Fleet maintenance

Fleet maintenance is important in running a safe, efficient and a budget effective transport operation. The penalties for your failure to do so, or your failure to the adherence of your Operator License requirements are severe, and can result in the closure of your business. What follows is a brief overview of the requirements of vehicle maintenance. There is also further information within this section relating to defects and vehicle equipment, as well as many direct links to the appropriate pages on government websites for further information and downloadable content to further assist you.

Drivers Responsibilities
Operator Responsibilities
Safety Inspections
Further Reading
Drivers Responsibilities

Drivers and Operators must have a system in place to be able to report promptly any defects or symptoms of defects that could adversely affect the safe operation of their vehicles. To ensure full compliance, it is strongly recommended that procedural practices are in place and drivers are trained properly to ensure they are able to comply with their responsibilities. All drivers must complete the following checks prior and post taking any vehicle out:

A daily walk round check must be undertaken by a responsible person before a vehicle is used.
Drivers must be able to report promptly any defects or symptoms of defects that could adversely affect the safe operation of vehicles.
Reports must be made in writing and provision should be made to record details of any rectification work done.


Operator Responsibilities
An Operators responsibilities start from the issue of the company Operator License, with maintenance intervals being laid down according to the type of operation the vehicles will be subjected to. Maintenance periods will vary according to the type of work undertaken and volume of mileage the vehicle fleet will be subjected to on a regular basis.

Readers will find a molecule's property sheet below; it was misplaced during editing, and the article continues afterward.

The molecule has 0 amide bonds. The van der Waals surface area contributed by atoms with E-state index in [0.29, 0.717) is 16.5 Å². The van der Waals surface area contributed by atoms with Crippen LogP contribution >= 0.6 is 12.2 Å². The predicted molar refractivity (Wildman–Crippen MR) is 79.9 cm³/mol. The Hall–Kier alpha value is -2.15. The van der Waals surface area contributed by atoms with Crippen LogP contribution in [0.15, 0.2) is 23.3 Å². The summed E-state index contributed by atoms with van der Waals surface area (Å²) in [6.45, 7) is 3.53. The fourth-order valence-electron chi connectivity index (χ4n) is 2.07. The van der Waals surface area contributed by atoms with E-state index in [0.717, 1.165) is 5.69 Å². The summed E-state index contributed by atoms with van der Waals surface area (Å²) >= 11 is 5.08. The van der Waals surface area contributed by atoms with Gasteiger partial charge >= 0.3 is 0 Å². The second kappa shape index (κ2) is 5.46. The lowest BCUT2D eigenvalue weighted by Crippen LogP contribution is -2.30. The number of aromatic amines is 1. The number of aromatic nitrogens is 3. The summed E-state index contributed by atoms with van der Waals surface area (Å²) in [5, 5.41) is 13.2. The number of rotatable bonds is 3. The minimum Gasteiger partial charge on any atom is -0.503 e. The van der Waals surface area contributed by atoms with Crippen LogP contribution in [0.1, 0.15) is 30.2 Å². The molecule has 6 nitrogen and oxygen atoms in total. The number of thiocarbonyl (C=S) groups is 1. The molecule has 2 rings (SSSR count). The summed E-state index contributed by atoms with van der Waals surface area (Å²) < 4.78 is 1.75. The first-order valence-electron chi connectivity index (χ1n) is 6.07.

First-use inspections are essential for operators who lease, hire or borrow vehicles, including trailers, from other people. Inspections where vehicles and trailers have been off the road for some time are also essential. Operators must ensure that checks are made regularly of items which affect roadworthiness. This also means that responsibility for the condition of all their vehicles (including any trailers) inspected and/or maintained upon their behalf by agents, contractors or hire companies.
Where drivers are concerned, they must be given clear, written instructions about their responsibilities, with all drivers defect reports which record any faults being kept for at least 15 months.

Safety inspections must include those items covered by the appropriate Department for Transport annual test. They should be pre-planned preferably using a time based programme and must be regularly monitored particularly in the early stages. There must be a system to ensure that un roadworthy vehicles are removed from service. Any remedial work carried out arising from safety inspections must be the subject of a written record. The safety inspection report must include:

Vehicle details
A list of all items to be inspected
When and by whom the inspection is carried out
The result of the inspection
Details of any rectification work
A declaration that defects have been rectified satisfactorily

On some types of vehicle and operations, intermediate safety checks may be necessary. Records of safety inspections must be kept for at least 15 months. Staff carrying out safety inspections must be competent to assess the significance of defects. Assistance must be available to operate the vehicle controls as necessary.

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